- Associated Press - Friday, June 24, 2011

WIMBLEDON, ENGLAND (AP) - Andy Murray showed off his new favorite trick shot to an enraptured Centre Court crowd Friday.

He’s used it twice in recent weeks, including in the 6-4, 4-6, 6-1, 7-6 (4) victory over Ivan Ljubicic that took him into the fourth round at Wimbledon.

Midway through the fourth set, Ljubicic hit a short ball, and Murray hopped in the air, brought his racket behind his back and casually flicked a shot through his legs. The ball floated over the net and landed in for a cross-court winner.

It was nearly identical to a shot Murray hit during his victory over Jo-Wilfried Tsonga in the final of the Queen’s Club grass-court tournament on June 13.

“It’s just one of those things that you’re just in the right position. I tried it at Queen’s and I tried it a couple of times in practice since. I haven’t missed one yet. You look like a plonker (idiot) when you do, so I’m glad I made it,” Murray said. “It’s one of those shots that you don’t get a chance to try them very often and, luckily, I’ve pulled it off a couple times the last few weeks.”

He hasn’t thought of a name for it yet.

“I’ve never really seen anyone do it before,” he said. “So I don’t know.”

His next chance to show it off will come against Richard Gasquet in the fourth round Monday.

Walking off court at almost 10 p.m. Friday, Murray found himself in the familiar position of carrying British hopes into the second week of Wimbledon on his own.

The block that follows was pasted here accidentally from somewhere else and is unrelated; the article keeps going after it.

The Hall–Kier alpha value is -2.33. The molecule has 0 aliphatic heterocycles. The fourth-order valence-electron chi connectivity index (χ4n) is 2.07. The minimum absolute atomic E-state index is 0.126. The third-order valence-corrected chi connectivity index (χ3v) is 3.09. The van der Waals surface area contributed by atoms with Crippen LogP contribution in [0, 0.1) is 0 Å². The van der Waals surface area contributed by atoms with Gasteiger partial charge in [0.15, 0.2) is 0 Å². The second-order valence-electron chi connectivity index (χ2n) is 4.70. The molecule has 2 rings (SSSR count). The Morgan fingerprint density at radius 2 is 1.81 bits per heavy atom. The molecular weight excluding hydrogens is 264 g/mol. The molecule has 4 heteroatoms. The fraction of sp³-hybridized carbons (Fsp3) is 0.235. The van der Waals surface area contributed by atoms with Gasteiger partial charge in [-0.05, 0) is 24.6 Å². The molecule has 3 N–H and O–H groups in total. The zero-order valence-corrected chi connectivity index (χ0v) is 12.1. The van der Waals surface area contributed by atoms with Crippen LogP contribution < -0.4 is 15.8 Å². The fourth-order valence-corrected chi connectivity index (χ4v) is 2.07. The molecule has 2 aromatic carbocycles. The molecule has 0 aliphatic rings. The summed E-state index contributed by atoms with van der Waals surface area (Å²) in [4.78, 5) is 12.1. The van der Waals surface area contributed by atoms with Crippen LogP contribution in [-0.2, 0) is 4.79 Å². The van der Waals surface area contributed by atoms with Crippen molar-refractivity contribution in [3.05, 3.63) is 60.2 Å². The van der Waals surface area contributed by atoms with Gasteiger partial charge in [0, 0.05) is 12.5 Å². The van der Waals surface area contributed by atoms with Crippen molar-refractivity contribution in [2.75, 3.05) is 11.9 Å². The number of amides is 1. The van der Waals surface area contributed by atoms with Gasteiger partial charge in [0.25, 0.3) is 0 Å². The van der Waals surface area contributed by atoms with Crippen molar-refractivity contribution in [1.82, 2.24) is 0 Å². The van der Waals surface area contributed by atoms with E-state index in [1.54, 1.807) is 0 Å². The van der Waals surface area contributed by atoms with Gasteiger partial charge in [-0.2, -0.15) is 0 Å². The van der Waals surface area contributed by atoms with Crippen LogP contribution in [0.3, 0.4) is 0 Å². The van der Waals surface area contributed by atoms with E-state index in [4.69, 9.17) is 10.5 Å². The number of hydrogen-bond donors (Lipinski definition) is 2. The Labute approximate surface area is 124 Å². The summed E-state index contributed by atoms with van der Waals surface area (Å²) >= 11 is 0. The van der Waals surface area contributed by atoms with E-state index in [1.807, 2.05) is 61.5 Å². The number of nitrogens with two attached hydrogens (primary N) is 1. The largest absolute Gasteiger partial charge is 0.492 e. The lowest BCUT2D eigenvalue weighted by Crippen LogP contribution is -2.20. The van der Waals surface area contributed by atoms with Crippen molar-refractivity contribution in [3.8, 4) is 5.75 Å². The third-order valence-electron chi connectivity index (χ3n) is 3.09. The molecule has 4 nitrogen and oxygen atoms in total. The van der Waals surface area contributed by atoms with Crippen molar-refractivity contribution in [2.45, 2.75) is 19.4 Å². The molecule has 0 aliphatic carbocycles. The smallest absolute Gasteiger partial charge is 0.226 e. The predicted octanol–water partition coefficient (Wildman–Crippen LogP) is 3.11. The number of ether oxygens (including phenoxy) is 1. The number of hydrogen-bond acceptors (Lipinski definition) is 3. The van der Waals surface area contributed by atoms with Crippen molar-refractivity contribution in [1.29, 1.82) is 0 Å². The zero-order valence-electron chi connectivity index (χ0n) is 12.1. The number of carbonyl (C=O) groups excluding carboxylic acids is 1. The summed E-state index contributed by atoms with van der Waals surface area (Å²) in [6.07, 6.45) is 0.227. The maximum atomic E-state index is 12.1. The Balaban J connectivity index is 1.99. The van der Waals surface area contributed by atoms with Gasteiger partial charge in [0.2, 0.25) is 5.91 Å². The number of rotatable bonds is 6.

“Yeah, I’m used to it,” he said. “It’s been like that the last few years.”

In six appearances since 2005, Murray has only once failed to make the second week. In that time, none of his British compatriots have managed to stay around that long.

All three of the British men who received wild cards this year lost in the first round. Three women advanced to the second round _ although one of them beat another British player.

Elena Baltacha and Laura Robson bowed out of the women’s tournament in the second round Friday. But their performances were good enough to prevent the familiar gloom surrounding British tennis to descend.

Baltacha, the highest-ranked British woman at No. 68, lost 4-6, 6-2, 7-5 to 20th-seeded Peng Shuai. Robson threatened to pull off a major upset when she took a 4-1 lead in the first set against 2004 champion Maria Sharapova, but went down 7-6 (4), 6-3.

Big things have been expected of the 17-year-old Robson since she won the junior title at Wimbledon in 2008. But she has recently struggled with injury, and also had to contend with a growth spurt. She is ranked 254th and won her first Grand Slam match in the opening round this week.

Serving big and holding her own from the baseline, Robson troubled Sharapova but the gulf in experience told in the end. Now comes the tough part for Robson.

“I think it’s really easy to play well on a day like this where you’ve got a big stage,” Robson said. “You’re playing against a top-10 player, especially someone like Maria.

“And so it’s going to be hard going back to the lower tournaments, but it’s something that you’ve got to do to earn the right to play on such a big court again.”

For Murray, another Centre Court appearance beckons Monday against the 17th-seeded Gasquet, a repeat of a fourth-round match in 2008 which Gasquet led by two sets before losing in five.

“He’s a very talented player,” Murray said. “I played him many times. I grew up playing with him. He was always one of the best juniors growing up. He’s been in the top 10 in the world before. He’s beaten Federer a few months ago in Rome. He’s a tough guy.”

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